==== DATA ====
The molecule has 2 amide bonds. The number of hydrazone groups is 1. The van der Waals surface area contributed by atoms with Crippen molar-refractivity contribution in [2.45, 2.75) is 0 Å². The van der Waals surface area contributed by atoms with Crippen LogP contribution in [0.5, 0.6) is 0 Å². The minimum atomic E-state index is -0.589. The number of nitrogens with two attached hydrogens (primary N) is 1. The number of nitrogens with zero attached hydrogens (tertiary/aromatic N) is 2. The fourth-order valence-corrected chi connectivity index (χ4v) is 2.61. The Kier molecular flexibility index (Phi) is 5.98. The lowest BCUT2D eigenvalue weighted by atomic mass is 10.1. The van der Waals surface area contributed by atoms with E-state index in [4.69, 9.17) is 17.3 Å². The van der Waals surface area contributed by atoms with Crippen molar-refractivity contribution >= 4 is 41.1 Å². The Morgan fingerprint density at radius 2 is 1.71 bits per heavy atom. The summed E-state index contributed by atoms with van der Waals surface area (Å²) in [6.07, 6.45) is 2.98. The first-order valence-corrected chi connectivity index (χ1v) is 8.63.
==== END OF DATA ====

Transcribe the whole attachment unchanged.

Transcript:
The molecule has 2 amide bonds. The number of hydrazone groups is 1. The van der Waals surface area contributed by atoms with Crippen molar-refractivity contribution in [2.45, 2.75) is 0 Å². The van der Waals surface area contributed by atoms with Crippen LogP contribution in [0.5, 0.6) is 0 Å². The minimum atomic E-state index is -0.589. The number of nitrogens with two attached hydrogens (primary N) is 1. The number of nitrogens with zero attached hydrogens (tertiary/aromatic N) is 2. The fourth-order valence-corrected chi connectivity index (χ4v) is 2.61. The Kier molecular flexibility index (Phi) is 5.98. The lowest BCUT2D eigenvalue weighted by atomic mass is 10.1. The van der Waals surface area contributed by atoms with E-state index in [4.69, 9.17) is 17.3 Å². The van der Waals surface area contributed by atoms with Crippen molar-refractivity contribution >= 4 is 41.1 Å². The Morgan fingerprint density at radius 2 is 1.71 bits per heavy atom. The summed E-state index contributed by atoms with van der Waals surface area (Å²) in [6.07, 6.45) is 2.98. The first-order valence-corrected chi connectivity index (χ1v) is 8.63.